Tuesday, August 26, 2014

Outbreak of Illness Associated with Drinking Raw Milk

(Salt Lake City) – Utah public health officials are investigating a cluster of illness associated with the consumption of raw or unpasteurized milk. To date, 45 cases of Campylobacter infection have been reported in people who indicated that they consumed raw milk in the week before illness began. Cases have been reported from: Cache, Davis, Morgan, Salt Lake, Utah and Weber counties. Two cases occurred in out of state residents from California and Idaho. Onset dates range from May 9, 2014 to July 21, 2014. The cases range in age from two to 74 years. 

All 45 cases are linked to the consumption of raw milk or cream purchased at Ropelato Dairy in Weber County. Utah Department of Agriculture and Food inspectors suspended the dairy’s license to sell raw milk on August 4, 2014, after several tests of raw milk samples taken at the farm were positive for Campylobacter. 

According to Larry Lewis, Public Information Officer, Utah Department of Agriculture and Food, “Inspectors have repeatedly visited the dairy, reviewing safety procedures, working with the owner to determine the source of the problem and helping devise corrective actions.”  The dairy has been very cooperative in working with the inspectors, and will be allowed to resume raw milk sales as soon as the milk consistently passes safety tests.

Campylobacteriosis is a bacterial infection that causes diarrhea, abdominal pain, fever, headache, nausea and vomiting. Illness can last for up to a week or more and can be serious, especially for young children, pregnant women, the elderly, and those who have weakened or compromised immune systems. UDOH Epidemiologist, Kenneth Davis adds, “In some severe cases, illness can lead to complications, including paralysis and death. If you have recently consumed raw milk and are experiencing any of these symptoms, contact your health care provider.”

Raw milk is from cows, goats or sheep that has not been pasteurized to kill harmful bacteria. This raw, unpasteurized milk can contain dangerous bacteria such as Campylobacter, Salmonella, Listeria, and E. coli, which are responsible for causing foodborne illness. Other products that contain raw milk, such as cream or queso fresco, can also cause foodborne illness.

Raw milk contaminated with disease-causing bacteria does not smell or look any different from uncontaminated raw milk, and there is no easy way for the consumer to know whether the raw milk is contaminated.

Since 2009, there have been 14 documented outbreaks of Campylobacter infection associated with raw milk consumption in Utah, with more than 200 people becoming ill. In response, public health officials again warn that drinking raw milk may be dangerous. They suggest taking the following steps to avoid illness when purchasing and/or consuming raw milk (or raw milk products):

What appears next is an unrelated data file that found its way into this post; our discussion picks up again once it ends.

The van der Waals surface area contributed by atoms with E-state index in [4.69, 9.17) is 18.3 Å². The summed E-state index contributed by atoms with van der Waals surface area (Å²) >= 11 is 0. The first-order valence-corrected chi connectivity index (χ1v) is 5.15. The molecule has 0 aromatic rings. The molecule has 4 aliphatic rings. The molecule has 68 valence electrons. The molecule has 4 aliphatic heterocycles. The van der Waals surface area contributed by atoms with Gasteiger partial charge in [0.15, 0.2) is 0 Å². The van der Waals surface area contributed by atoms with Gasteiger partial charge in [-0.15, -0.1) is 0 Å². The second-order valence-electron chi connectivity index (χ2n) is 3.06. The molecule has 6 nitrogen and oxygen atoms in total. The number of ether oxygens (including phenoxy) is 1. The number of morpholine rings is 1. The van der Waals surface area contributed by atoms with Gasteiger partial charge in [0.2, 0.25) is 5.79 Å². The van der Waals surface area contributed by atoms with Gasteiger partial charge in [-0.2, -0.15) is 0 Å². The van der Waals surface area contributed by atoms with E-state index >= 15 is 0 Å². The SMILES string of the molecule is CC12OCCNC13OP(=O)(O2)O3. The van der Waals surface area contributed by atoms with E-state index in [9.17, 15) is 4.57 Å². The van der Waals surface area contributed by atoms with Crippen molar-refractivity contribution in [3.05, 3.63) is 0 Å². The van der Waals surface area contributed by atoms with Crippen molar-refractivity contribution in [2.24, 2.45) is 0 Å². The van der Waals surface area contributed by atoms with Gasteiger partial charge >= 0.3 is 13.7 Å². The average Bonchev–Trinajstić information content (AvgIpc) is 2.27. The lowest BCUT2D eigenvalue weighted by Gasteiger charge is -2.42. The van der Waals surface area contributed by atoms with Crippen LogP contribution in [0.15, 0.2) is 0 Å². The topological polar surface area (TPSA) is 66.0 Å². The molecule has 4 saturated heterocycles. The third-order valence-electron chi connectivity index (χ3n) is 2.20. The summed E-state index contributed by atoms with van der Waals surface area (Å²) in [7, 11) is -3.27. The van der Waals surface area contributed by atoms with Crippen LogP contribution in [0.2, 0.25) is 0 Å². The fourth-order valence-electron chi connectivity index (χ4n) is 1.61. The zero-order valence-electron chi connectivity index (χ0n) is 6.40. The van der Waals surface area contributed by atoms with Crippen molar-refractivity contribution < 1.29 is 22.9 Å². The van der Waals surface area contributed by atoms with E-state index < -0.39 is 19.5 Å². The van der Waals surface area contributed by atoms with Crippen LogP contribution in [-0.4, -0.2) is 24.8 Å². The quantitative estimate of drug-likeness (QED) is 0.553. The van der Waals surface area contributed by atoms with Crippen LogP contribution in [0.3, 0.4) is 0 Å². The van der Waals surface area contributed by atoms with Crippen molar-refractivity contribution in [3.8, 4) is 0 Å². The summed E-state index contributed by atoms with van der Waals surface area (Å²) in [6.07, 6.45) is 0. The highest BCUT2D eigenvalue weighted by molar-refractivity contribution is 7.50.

•   Purchase raw milk only from those stores or dairies permitted by law to sell it. However, a government permit does not guarantee that the raw milk (or raw milk product) will be free from disease-causing bacteria. 
•   Keep raw milk and raw milk products refrigerated at or below 40°F. Do not let raw milk sit out at room temperature.
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Media Contacts:
Becky Ward, UDOH
(o) 801-538-6682
(c) 801-352-1270
Larry Lewis, UDAF
(o) 801-538-7104
(c) 801-514-2152

Tuesday, August 19, 2014

Hospital Comparison Tool Helps Consumers, Health Care Professionals and Policy Makers

(Salt Lake City, UT) – The Utah Department of Health (UDOH) today released the 2012 Utah Hospital Comparison Tool (https://health.utah.gov/myhealthcare/monahrq/).  The online tool enables consumers and other decision makers to easily compare Utah's hospitals in selected treatment areas based on cost, quality, and patient safety. Health care professionals, policy makers, and legislators can use the tool to inform discussions about ways to increase the quality and safety of health care while lowering costs.

This year, Utah added a new module, County Rates of Hospital Use, which provides rates of conditions and procedures at the county level, including information on the number of hospital stays and charges or costs for those stays. Maps of hospital use are also available, showing hospitalization rates by county for selected conditions.

In addition, there are seven new indicators included in the query tool this year. Two of the indicators show that as a whole, Utah performs better than the national average when it comes to limiting unnecessary cardiac imaging for preoperative risk assessment CT scans and limiting inefficient simultaneous use of brain CT and sinus CT scans.

Other new indicators show that in reference to surgical patient safety, Utah performed better than the national average on how often post-operative patients became unable to breathe on their own and needed a ventilator, but has room to improve on how often patients developed a post-operative blood clot that ended up in the lung or in a large vein.